South Africa’s Eskom To Export Electricity To Other African Countries In $23.5B Plan

Avatar
Written by Kevin Mwanza

South African state-owned power utility firm Eskom is eyeing new business opportunities in the rest of Africa and would use a $23.5 billion five-year expansion plan to enter a number of African countries.

Brian Molefe, Eskom’s chief executive, said on Tuesday that the electricity producer and supplier will looking for opportunities in the Democratic Republic of Congo, Mozambique and Uganda, in this financial year.

Molefe said the company would consider tapping the international market to fund its $23.5 billion expansion plan, but it was not under any pressure to do so at the moment.

“Our funding for last year is complete and most of the funding for this year is done,” Reuters  quoted him telling reporters at a press briefing. He added that timing of the fundraising will depend on market conditions.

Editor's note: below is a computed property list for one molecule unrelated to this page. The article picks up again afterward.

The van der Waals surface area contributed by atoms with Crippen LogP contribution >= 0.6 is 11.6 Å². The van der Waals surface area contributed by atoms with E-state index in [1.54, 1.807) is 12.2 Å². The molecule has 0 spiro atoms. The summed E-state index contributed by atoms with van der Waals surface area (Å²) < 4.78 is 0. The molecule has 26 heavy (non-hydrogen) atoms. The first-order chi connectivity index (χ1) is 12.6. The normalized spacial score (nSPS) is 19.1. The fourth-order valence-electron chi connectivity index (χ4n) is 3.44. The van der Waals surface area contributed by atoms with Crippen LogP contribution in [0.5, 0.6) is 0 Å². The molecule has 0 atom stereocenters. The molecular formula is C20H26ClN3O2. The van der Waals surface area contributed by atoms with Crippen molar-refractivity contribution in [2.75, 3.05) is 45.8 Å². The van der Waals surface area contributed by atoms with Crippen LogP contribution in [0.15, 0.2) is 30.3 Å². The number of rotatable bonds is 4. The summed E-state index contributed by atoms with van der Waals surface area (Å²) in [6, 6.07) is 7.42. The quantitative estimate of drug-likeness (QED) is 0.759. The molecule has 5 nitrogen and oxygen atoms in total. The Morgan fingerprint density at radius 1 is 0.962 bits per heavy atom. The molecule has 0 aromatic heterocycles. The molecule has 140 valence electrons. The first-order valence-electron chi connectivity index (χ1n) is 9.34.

Eskom already sells electricity to some members of the Southern African Development Community (SADC) under the the Southern African Power Pool (SAPP) agreement.

SAPP is made up of South Africa, Botswana, Lesotho, Mozambique, Namibia, Swaziland, Zambia and Zimbabwe.

“”SA, through Eskom, has been involved in the electricity sector in various countries in Africa for a long time and has utilised different forms of engagements. This has been done mainly through bilateral trading arrangements, using instruments such as power purchase and power sales agreements,” BDlive quoted Eskom saying in a statement in January.

There have been claims that Eskom has been ‘secretly’ diverting power to other countries in the region, including Botswana and Zimbabwe, to help them with their supply crisis, while South Africans face rolling blackouts.

The power utility company has been struggling with power shortages due to an  aging power grid and had to initiate load-shedding last year as it upgraded some production plants.

It also denied that it was involved in any undercover deals and said its electricity agreements with other African countries would not affect its primary commitment to the domestic market, HeralLIVE reported.